Bush deems `evil' a good word to use

Repetition stresses malevolence of foes

War On Terrorism

November 28, 2001|By David L. Greene | David L. Greene,SUN NATIONAL STAFF

WASHINGTON - President Bush leaves little doubt that the prime targets in the war on terrorism are "evil" and "evildoers," not to mention "the evil one," Osama bin Laden.

The president typically refers to terrorists or their misdeeds as "evil" a few times per public appearance, occasionally more. He hit two on the "evil" scale in his radio address Saturday, a light day.

"Our enemies are evil," he told troops last week at Fort Campbell, Ky., where he also noted, "Good triumphs over evil."

Asked recently why the threat of terrorism was keeping the White House closed to public tours during the holiday season, he said, "Evil knows no holiday" and "Evil doesn't welcome Thanksgiving or Christmas."

For those who closely follow Bush's hour-by-hour schedule, either because they have government ties or are hooked on 24/7 cable television news, evil is getting old.

"I'm tired of it," said Stephen Hess, a White House aide in the Eisenhower administration and now a senior fellow at the Brookings Institution.

Hess was quick to point out, however, that Bush's decision to speak often of evil is probably the right one.

Repetition of an important theme or message, he said, is a strategy long employed by presidential speechwriters to ensure that the words are reaching all Americans. "The people it irritates are the news junkies," Hess said. "Most people are catching it from time to time."

A very unofficial poll - namely, calling a couple of bars around the country - seemed to suggest that was so.

Robert McMurrain, the owner of Dick's Place in Birmingham, Ala., said Bush was not overdoing his use of "evil."

"I've heard it maybe once or twice," said the 80-year-old Democrat.

Anyway, said McMurrain, suspected terrorist Osama bin Laden sure seems like an evildoer to him. "He is evil," the bar owner said. "I believe that."

Since Sept. 11, Bush has stressed that the enemies of the United States are terrorists, as are the regimes that support them, such as the Taliban. The campaign, the president has repeatedly said, is not targeting civilians in Afghanistan or the Islamic religion.

A senior administration official said Bush found "evil" to be a perfect word that would conjure up images of terrorists and make plain that they are the targets.

"We think it's been effective," the official said. "It describes, in a concise way, them, their intent and what they did. It really draws a circle around these people."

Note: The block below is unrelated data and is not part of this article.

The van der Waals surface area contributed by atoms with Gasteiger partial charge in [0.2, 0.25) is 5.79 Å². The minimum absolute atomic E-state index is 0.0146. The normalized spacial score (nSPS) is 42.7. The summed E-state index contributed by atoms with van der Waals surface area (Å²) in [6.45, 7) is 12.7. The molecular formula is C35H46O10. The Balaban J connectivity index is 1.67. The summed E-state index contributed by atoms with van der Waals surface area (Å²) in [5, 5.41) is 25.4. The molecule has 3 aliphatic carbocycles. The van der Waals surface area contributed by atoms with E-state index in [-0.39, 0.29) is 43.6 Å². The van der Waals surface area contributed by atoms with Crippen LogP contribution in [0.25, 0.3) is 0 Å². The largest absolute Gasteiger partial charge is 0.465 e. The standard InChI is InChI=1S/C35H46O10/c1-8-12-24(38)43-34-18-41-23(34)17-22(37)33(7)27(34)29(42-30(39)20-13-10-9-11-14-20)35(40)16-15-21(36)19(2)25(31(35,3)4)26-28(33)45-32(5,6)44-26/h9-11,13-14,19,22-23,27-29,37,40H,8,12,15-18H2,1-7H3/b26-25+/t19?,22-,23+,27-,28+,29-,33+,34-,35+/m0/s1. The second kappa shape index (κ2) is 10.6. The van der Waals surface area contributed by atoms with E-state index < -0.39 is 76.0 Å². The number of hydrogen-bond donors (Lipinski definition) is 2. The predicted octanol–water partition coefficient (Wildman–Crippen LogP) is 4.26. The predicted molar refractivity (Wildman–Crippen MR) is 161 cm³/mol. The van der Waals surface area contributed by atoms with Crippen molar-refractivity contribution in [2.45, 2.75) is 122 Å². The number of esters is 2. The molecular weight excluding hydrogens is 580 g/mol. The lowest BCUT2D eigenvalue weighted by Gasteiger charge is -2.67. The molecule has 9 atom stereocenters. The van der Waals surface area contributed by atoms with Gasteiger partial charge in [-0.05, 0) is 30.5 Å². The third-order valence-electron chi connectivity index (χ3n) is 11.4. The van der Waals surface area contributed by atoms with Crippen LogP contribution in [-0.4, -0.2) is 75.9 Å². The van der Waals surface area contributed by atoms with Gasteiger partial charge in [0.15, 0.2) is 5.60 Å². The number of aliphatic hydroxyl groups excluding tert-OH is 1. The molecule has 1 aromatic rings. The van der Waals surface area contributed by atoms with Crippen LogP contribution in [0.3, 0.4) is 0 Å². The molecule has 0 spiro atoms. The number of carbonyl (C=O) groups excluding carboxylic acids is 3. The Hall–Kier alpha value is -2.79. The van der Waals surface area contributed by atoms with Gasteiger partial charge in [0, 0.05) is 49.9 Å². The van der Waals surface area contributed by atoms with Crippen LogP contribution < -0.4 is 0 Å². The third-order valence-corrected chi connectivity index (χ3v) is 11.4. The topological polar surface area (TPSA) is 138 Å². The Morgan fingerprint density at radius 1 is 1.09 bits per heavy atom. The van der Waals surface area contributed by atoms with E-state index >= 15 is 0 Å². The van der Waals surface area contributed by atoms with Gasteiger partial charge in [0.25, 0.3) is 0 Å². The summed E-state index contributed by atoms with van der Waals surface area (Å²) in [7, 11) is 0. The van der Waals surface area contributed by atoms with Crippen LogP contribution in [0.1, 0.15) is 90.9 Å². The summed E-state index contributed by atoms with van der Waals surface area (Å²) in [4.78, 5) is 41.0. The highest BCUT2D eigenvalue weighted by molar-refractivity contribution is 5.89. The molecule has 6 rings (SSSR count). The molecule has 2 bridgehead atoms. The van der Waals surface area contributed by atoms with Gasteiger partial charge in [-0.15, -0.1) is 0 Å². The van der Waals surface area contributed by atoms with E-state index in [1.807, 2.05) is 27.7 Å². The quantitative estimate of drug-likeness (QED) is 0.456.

`Vivid definition'

Asked to define the "evil" of which Bush speaks, senior White House adviser Karen Hughes, who takes part in the drafting of many of the president's addresses, said that "it is hard to imagine a more vivid definition of evil" than those who destroyed the World Trade Center. "I think it clearly defines people who show no regard, no respect for something so basic as the rights of innocent people, who should not be targets of such evil acts," Hughes said.

One day last week, Bush registered five "evils," using the word in two speeches and in an exchange with reporters. Even that was restrained. His personal high, achieved in an Oct. 11 news conference, is 12.

He said, "We're angry at the evil that was done to us." He said Sept. 11 taught Americans a lesson that "there is evil in this world." He encouraged parents to remind their children that "there are evil people." For the first time, he called bin Laden "the evil one."

Bush added that night that the war against terrorism would be long-lasting, and he said that the leader of Iraq, Saddam Hussein, was also "an evil man."

Ken Khachigian, a veteran White House speechwriter who worked for Presidents Richard Nixon and Ronald Reagan, recalled how staff in the Nixon White House frequently grumbled about using the same words in every speech. Not that they changed their tactics.

"Why do you think you see television commercials 40 or 50 times?" said Khachigian. "In speechwriting, it is the same thing. If you send a message just once, you're liable not to have people focused on the term."

Khachigian said that Reagan had favorite phrases and that when the speechwriter worked for him, he would sprinkle each address with a few new ideas to suit the venue. But the important themes were usually recycled.

Reagan in many of his remarks called Democrats "budget busters." He finished nearly every speech in the fall of 1984, during his campaign for re-election, by saying, "You ain't seen nothing yet."

Evil has a track record. In 1983, in a speech in Orlando, Fla., Reagan described the enemy of his day in terms the current president no doubt can relate to. The Soviet Union, Reagan said, was an "evil empire" and "the focus of evil in the modern world."

Trying to reach the public

Hess, of the Brookings Institution, said that he wrote speeches for Eisenhower and that his boss liked calling Democrats "practitioners of gloom and doom."

Hess said he remembers thinking, "If I have to write `gloom and doom' one more time, I'll throw up." He added that "evil," "the evil one" and "evildoers" similarly "must be driving Bush's speechwriters crazy."

But the speechwriters keep it up - perhaps to make sure they are reaching people such as John McClary, a patron at Betty's Bar in Columbus, Ohio. McClary, 43, said he has heard Bush use the term "evil" only a few times. Bin Laden and his followers seem pretty evil to McClary, who added that he would prefer if Bush stressed their evilness more often. "Because the worst thing a politician could do is sugarcoat a crisis," he said.

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